Many students decide to move away from home when they go to university or college. That means choosing a type of student accommodation…and adjusting to life in a new place.
What types of student accommodation can I choose from?
Lots of people choose to stay at home during all or part of their studies. But if you’ll be moving out, you’ll usually have two main options to choose from:
Moving into ‘halls’ is a popular option, particularly among first year students. Generally it’s cheaper than private accommodation and it’s a great way to make friends from the start of your time as a student.
Halls of residence are usually located close to the campus and comprise several single rooms, with a kitchen and social area shared between a few students. Your chosen university or college will have information about the different halls available to you. Prices will vary depending on the standard of facilities in each. For example, you’ll pay more for a room with a private bathroom than you would if the toilet and shower facilities are shared.
You might also have the option to choose ‘catered halls’ where breakfast and an evening meal are provided for you. Of course, this will cost more than ‘self-catered halls’ where you’ll prepare your own meals.
Wherever you stay, the costs of electricity and heating will be included.
To get a room in halls, you’ll need to complete an application. Places are prioritised for first year, full-time students, particularly those who would be unable to travel easily from home.
Moving into a shared flat with 1 or more other students is an option that many people take. Usually though students do this after their first year of study, often after spending a year in halls. By this stage they’ll probably have made friends that they’d like to share a flat with.
Depending on the number of people you share with, private accommodation is likely to cost a little more than halls of residence because you’ll have to cover the price of bills such as electricity and heating. However, this option does give you a greater feeling of independence…and probably a bit more space and comfort.
Your college or university may be able to advise you on which local landlords are renting suitable accommodation. You’ll be able to search for flats yourself though, through websites like Rightmove and Gumtree. You can either rent from a private landlord or through a ‘letting agency’.
Bear in mind that most landlords will expect you to pay a deposit and you may have to pay a month’s rent in advance. Be careful as well to rent from registered landlords who will provide you with a ‘lease’ or agreement to confirm the amount you’ll need to pay each month, as well as any other details.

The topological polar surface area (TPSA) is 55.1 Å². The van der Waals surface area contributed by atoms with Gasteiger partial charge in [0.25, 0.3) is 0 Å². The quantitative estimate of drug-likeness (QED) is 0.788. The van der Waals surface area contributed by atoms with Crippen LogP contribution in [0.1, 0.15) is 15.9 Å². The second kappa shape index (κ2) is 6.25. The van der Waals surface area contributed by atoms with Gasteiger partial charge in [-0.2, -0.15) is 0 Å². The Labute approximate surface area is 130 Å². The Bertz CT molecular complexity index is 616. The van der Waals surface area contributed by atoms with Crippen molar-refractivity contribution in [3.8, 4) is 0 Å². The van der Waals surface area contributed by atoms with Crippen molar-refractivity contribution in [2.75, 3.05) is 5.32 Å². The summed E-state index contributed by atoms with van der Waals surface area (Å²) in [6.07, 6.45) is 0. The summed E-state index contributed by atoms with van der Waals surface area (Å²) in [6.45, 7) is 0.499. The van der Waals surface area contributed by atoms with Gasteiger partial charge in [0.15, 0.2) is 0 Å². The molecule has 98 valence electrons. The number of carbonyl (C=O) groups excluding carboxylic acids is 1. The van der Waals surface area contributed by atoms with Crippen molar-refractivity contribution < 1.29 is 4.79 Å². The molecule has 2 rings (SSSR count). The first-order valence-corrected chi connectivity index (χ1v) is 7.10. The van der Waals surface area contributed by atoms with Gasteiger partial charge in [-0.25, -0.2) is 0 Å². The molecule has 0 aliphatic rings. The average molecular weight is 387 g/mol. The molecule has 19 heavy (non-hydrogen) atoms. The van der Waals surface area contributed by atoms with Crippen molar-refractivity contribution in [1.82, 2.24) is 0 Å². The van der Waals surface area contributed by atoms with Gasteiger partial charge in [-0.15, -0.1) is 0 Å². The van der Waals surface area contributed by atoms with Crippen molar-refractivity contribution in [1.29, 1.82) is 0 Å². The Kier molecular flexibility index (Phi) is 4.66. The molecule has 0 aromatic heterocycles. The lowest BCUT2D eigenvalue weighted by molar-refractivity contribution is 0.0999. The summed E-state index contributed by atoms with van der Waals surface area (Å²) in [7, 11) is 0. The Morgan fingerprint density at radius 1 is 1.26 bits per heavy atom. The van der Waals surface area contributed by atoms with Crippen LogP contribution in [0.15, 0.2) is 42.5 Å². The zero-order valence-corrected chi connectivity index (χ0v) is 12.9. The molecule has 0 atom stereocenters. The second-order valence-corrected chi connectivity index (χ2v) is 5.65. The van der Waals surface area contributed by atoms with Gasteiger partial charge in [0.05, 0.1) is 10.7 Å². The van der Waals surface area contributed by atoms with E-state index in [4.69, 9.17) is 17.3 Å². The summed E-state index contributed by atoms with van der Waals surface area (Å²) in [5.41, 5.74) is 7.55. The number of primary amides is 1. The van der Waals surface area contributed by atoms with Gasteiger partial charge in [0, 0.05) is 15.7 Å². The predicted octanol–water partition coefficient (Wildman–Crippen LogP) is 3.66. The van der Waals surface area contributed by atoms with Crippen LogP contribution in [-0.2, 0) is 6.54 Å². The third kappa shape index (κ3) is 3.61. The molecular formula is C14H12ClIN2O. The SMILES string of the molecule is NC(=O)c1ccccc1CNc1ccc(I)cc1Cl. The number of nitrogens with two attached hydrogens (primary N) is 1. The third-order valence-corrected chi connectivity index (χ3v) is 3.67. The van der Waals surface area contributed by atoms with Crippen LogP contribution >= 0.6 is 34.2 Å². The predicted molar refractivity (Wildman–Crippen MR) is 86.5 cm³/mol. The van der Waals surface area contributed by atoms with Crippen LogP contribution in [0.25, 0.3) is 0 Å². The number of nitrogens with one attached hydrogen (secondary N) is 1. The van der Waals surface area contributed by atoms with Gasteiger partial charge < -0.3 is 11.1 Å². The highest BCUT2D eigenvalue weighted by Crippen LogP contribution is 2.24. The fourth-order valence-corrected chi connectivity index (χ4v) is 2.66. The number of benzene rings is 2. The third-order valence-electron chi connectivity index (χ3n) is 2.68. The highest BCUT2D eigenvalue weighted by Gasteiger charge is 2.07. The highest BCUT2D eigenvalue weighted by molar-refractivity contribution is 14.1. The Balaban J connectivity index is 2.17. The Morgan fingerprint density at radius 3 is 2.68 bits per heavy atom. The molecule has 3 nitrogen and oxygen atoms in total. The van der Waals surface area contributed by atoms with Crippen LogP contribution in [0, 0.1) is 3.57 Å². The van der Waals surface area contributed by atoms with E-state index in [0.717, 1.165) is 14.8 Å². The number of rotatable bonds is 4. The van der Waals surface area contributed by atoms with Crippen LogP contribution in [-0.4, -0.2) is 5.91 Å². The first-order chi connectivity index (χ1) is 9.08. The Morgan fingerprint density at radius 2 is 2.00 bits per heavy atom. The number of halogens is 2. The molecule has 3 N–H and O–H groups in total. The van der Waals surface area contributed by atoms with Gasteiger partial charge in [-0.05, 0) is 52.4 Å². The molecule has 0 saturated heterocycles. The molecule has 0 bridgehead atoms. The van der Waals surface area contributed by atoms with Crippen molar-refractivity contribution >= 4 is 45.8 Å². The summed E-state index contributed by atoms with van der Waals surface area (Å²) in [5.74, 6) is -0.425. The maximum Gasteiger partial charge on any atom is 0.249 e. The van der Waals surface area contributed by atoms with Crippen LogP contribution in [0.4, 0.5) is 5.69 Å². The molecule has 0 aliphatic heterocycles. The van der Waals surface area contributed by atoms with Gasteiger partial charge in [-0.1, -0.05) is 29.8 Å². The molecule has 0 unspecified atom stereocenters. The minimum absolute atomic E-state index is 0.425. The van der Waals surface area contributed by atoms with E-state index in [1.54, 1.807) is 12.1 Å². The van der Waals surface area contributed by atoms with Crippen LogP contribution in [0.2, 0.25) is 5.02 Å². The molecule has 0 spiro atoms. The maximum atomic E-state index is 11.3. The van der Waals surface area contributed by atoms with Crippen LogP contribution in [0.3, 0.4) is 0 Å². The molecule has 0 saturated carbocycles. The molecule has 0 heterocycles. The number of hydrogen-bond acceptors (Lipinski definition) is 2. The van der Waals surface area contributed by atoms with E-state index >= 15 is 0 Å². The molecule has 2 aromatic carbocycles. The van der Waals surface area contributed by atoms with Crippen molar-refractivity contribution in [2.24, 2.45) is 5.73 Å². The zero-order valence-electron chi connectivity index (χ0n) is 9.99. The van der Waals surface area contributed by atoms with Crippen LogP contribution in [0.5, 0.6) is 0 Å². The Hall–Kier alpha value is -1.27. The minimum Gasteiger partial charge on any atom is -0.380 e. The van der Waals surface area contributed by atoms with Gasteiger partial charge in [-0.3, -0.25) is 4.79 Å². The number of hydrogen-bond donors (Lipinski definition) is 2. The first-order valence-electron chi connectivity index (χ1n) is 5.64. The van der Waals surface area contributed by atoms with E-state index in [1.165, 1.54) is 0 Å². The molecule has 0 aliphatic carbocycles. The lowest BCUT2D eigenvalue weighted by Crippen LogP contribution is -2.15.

What’s it like to stay at home during my studies?
Many students decide to stay at home while they study, particularly in their first year. If you live quite near to your college or university this can be a good option. Obviously it cuts down your living costs significantly, although you will have to consider the cost and time involved in travel.
You’ll meet lots of people in first year who are staying at home – it doesn’t need to have a negative impact on your social life! Some people will tell you that staying in halls allowed them to immerse themselves in the student experience a bit more but you can always decide to move out of home in your later years.
Any advice on moving out?
Moving away from home is a pretty big deal. Ask just about anyone who moved away to university or college though and they’ll tell you it was a decision they’re glad they made.
Remember, if you move into student halls, you’ll be joining dozens of other first year students who are in exactly the same boat. Everyone will be a bit nervous and keen to make friends. Your college or university will run lots of activities in the first few weeks that’ll help you settle in and get to know everyone. You’ll probably have had the chance before you moved in to answer a few questions about your personality and interests too – that will have helped the administrators to ensure that you’re sharing a block with other like-minded people.
- Find out what the accommodation will be like before you start and consider the different options available. You’ll probably be able to get a tour of the facilities during an Open Day.
- When you move in, make an effort to chat to people. Remember that everyone’s in the same position as you.
- Try and be a good flatmate! You’ll win more friends if you wash up your dishes and don’t play Biffy Clyro loudly in your room at 3am...
To read more about the costs involved, take a look at our article on Student Finance.